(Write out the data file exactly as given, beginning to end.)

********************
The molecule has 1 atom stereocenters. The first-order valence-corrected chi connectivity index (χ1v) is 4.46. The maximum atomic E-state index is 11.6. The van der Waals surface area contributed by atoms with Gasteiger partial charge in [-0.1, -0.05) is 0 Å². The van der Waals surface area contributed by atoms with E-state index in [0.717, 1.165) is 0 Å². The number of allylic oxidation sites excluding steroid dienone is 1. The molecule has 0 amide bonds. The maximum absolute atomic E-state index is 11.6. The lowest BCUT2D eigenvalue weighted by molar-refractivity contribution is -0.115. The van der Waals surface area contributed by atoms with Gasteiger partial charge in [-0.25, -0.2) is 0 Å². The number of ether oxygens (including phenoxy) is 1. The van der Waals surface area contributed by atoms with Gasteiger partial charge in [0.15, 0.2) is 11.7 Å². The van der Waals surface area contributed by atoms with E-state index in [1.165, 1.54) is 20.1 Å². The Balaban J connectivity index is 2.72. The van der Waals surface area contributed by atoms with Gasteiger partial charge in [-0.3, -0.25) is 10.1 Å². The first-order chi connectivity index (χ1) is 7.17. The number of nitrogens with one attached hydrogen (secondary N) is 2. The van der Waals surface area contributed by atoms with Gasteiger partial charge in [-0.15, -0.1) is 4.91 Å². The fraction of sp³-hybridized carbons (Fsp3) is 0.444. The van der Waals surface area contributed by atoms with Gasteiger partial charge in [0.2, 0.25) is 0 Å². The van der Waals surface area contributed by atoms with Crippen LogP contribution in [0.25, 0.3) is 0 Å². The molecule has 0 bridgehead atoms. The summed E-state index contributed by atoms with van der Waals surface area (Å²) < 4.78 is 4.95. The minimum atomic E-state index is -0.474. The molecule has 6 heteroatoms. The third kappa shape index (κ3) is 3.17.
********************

The molecule has 1 atom stereocenters. The first-order valence-corrected chi connectivity index (χ1v) is 4.46. The maximum atomic E-state index is 11.6. The van der Waals surface area contributed by atoms with Gasteiger partial charge in [-0.1, -0.05) is 0 Å². The van der Waals surface area contributed by atoms with E-state index in [0.717, 1.165) is 0 Å². The number of allylic oxidation sites excluding steroid dienone is 1. The molecule has 0 amide bonds. The maximum absolute atomic E-state index is 11.6. The lowest BCUT2D eigenvalue weighted by molar-refractivity contribution is -0.115. The van der Waals surface area contributed by atoms with Gasteiger partial charge in [-0.25, -0.2) is 0 Å². The number of ether oxygens (including phenoxy) is 1. The van der Waals surface area contributed by atoms with Gasteiger partial charge in [0.15, 0.2) is 11.7 Å². The van der Waals surface area contributed by atoms with E-state index in [1.165, 1.54) is 20.1 Å². The Balaban J connectivity index is 2.72. The van der Waals surface area contributed by atoms with Gasteiger partial charge in [-0.3, -0.25) is 10.1 Å². The first-order chi connectivity index (χ1) is 7.17. The number of nitrogens with one attached hydrogen (secondary N) is 2. The van der Waals surface area contributed by atoms with Gasteiger partial charge in [-0.15, -0.1) is 4.91 Å². The fraction of sp³-hybridized carbons (Fsp3) is 0.444. The van der Waals surface area contributed by atoms with Gasteiger partial charge in [0.2, 0.25) is 0 Å². The van der Waals surface area contributed by atoms with Crippen LogP contribution in [0.25, 0.3) is 0 Å². The molecule has 0 bridgehead atoms. The summed E-state index contributed by atoms with van der Waals surface area (Å²) < 4.78 is 4.95. The minimum atomic E-state index is -0.474. The molecule has 6 heteroatoms. The third kappa shape index (κ3) is 3.17.